Reflections on Turning 50 During the Coronavirus Pandemic

On April 28th, 2020, yours truly turned 50 years old. While some might consider this a monumental age to complain and groan about, I’m more inclined to be reflective and consider what I’ve learned about life. I’m comfortable in my own skin enough to share some personal pain, which helped me evolve into the person you know today. Here are a few things about me that you might not know and what I’ve learned along the way.

• Growing up in the 70s and 80s, there wasn’t something called ADHD at the time, so I struggled terribly in school. Sadly, I had multiple meetings with the principal, all of my teachers, and my parents. Not only were my grades in the crapper, but my self-esteem also took a beating on a daily basis. Being called “lazy” and “stupid” was not uncommon for me.
• My mother was a stroke victim at a very young age, becoming a paraplegic at 57 years old. I was 18 at the time and had to help take care of her, assisting the nurses for 13 years. None of my friends understood what I was going through at home as I usually masked my pain through jokes and kidding around.
• When I was 26, I was traveling in a small plane that crash-landed in Crystal Lake. In addition to becoming a human pretzel for a while (broke both my arms, which really sucks by the way), my serious girlfriend had a traumatic brain injury. I stayed with her for years, never giving up hope that she would fully recover. She didn’t.
• After college I quickly went into sales as a profession. In addition to the negative connotation salespeople have, I found myself very risk adverse and terrified of rejection (which is kind of a problem in sales). Additionally, I had some sleazy bosses who taught me nothing valuable about planning, process and helping my clients.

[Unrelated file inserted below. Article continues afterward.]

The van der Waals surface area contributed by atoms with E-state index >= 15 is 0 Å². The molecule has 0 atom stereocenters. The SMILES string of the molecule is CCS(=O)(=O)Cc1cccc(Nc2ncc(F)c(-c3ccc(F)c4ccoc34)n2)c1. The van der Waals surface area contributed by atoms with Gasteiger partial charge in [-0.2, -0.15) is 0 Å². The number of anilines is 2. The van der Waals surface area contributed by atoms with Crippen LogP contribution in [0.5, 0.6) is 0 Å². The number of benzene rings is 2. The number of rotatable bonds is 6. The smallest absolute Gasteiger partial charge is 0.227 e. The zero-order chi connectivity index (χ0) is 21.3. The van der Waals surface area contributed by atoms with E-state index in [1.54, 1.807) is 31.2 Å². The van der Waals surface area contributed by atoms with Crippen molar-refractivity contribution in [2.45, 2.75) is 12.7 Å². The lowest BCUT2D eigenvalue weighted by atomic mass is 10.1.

So, that all being said, here are the top five things I’ve learned that might be valuable to you in living a better life and succeeding in your legal business development endeavors:

1. Living through pain/diversity can be the fastest route to personal growth. It’s hard to improve without adversity. Lean into it! Maybe now more than ever…

2. When you help, support, and take care of others, you live a more fulfilled life. I think it was Paul McCartney who sang, “And in the end, the love you take is equal to the love you make.” Cheesy, maybe. But so true.

3. Practice doesn’t make perfect, “perfect practice” makes perfect. That’s a Vince Lombardi quote. If you’re practicing poorly over and over, you are probably not getting better anytime soon. As a networker, for example, ask yourself, “Do I have 10-years of experience networking or one year of experience ten times?” Interesting, right?

4. The best time to start something important is right now. Putting things off is rarely the best solution to a problem or making change in your life. I have lawyers calling me daily that didn’t hire me years ago, and now they’re deeper in the weeds.

5. This quote might be Buddha or possibly hijacked by a motivational speaker somewhere, but it’s so true; “We become what we think about.” If you’re negative, expect negative things to befall you. If you stay positive, good things will tend to find you (even if it appears as hardship or challenges).

If you were thinking I should do fifty of these, I’m too busy helping attorneys these days to write that much. I hope that you can read or re-read these five points and get some value from the lessons I’ve learned over my 50 years. I am so grateful to my clients, my friends, and my family for their support and allowing me to be a part of their lives.